Well, after a four year hiatus from the BSA presidency, I’m ba-a-a-c-k (thunder, lightning, heavy rain, ominous music).
I’d hoped that my successors from my previous tenure would inspire such large numbers to serve that I’d never be needed to do this job again: members would trip all over themselves to fill this organization’s highest office. But, in addition to the perceived workload, burnout plagues every group: some volunteers can handle it longer than others; some do such intense work over a short term that the burnout rate is faster; and for still others, life just gets in the way.
Whatever the reason, the Buffalo Society of Artists, coming into its 125th year in 2016, welcomes, and deeply appreciates, all the help it can get, whenever, for whatever duration. It is a great testament to the work of the, by now, thousands of Board members over all these decades that we have survived this long.
This should not be taken for granted. Twelve years ago, when I was first accepted into the BSA, then president
Lynn Northrup told me that it was all a hair’s width from going under for want of any meaningful participation by the membership on the Board. It was, essentially, all she, and the existing Board members, could do to just keep the BSA going—namely, do the basics of two exhibitions a year, plus new artist jurying. It was hard to field volunteers for committees, much less do anything much more ambitious.
Too, some of us might remember, acceptance to the BSA was by a unanimous vote of the Board. This went on until one of our Board members actually read the By-Laws, which stated that acceptance was to be determined by a majority of the Board members. That allowed us to take in a few more artists per year without feeling guilty.
Then, under Gary Wolfe’s first foray as president, we changed our membership rules once again by creating an Associate membership, with rules which would enable those rejected from Exhibiting Member status to bypass Board jurying by getting accepted into any three juried BSA exhibitions in a five year period. This brought on a few grumbles from some of our more, ahem, tradition-minded members, but the way I see it, the benefits have outweighed the risks. For one thing, we have fresh blood; in many cases, young blood, which means we have more volunteers. For another, our treasury, while not overflowing, is more stable than it was, say, in 2008, when we spent $10,000 to redesign and upgrade our website. And opening up our membership might be viewed as penance for some rather egregious rejections we made in the past for which some excellent artists will never forgive us.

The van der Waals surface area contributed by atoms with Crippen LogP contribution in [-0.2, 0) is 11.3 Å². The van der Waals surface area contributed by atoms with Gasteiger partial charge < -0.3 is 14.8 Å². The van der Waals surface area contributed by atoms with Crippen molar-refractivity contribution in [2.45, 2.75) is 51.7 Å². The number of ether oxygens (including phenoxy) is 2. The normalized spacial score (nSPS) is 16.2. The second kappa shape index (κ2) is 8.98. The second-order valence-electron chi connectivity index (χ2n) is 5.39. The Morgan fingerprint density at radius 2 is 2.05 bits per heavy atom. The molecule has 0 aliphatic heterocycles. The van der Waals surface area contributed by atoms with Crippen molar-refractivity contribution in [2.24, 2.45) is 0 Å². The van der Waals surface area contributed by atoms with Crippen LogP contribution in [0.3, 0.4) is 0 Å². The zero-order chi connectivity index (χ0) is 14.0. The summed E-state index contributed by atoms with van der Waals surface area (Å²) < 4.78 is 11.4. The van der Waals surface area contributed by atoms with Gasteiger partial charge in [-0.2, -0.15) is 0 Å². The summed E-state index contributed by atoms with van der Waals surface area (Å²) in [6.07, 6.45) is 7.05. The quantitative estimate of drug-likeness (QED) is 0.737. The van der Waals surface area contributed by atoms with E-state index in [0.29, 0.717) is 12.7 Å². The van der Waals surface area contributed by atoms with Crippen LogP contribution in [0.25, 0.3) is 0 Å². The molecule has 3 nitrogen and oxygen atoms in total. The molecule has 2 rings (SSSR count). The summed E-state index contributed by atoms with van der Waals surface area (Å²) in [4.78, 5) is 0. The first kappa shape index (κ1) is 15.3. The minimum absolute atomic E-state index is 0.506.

Those who have expressed dismay over our more relaxed membership requirements need to take a chill-pill. We have not, and will never, see weeping kitty or Thomas Kincaid knockoff paintings at our shows. Our firewalls against allowing bad or mediocre art into shows are still good.
Which brings us here: this year, for the first time, our Board membership is going to expand from twelve to sixteen. More moving parts to manage us and divide the workload as we move forward. I have agreed to serve for my third (nonconsecutive) year because there was no one else available or willing to step into the presidency this year. Indeed, there is much work to do to prepare for our 125th extravaganza, I’ve got some spare time on my hands, and there was some unfinished business left over from my previous tenure that I would like to wrap up, including:
One: Upgrade and tidy-up Constitution and By-Laws. The 2006 version has holes and major flaws all over it.
Two: Get the all-important Video Archive Project on a more stable and enduring financial footing. We are going to explore the possibility of creating a separate, non-profit arm of the Buffalo Society of Artists, one which can raise tax-deductible funding and apply for grants.
Three: Strengthen and expand the educational component of our mission. Details are sketchy here, but there seems to be a deal in the works which might catapult the BSA into a somewhat different realm of relevance. I don’t want to spoil anything, so let me just say exciting times may be in the offing. Stay tuned.
Four: Raise more money for the BSA’s disposal. We don’t want to have to cheap-out on anything for the upcoming 125th.
Finally, I want to thank my immediate predecessor, Richard Christian; the several ex-presidents (Gary Wolfe, Beth Pedersen, Rita Argen Auerbach); the Trustees; and the former, currently sitting, and soon-to-serve Board members; and all of the fantastic non-Board volunteers for making this organization run so well.
Numerous members jokingly comment that I must be crazy, doing a third year—especially since my first year’s presidency (in 2009) was, ahem, contentious; but you know what? As bad as that was at times, it was also exciting. We got major things done.
It was worth it.
I look forward to the challenge of 2015. And if things get tough, there’s plenty of medication available.
Sincerely, George Grace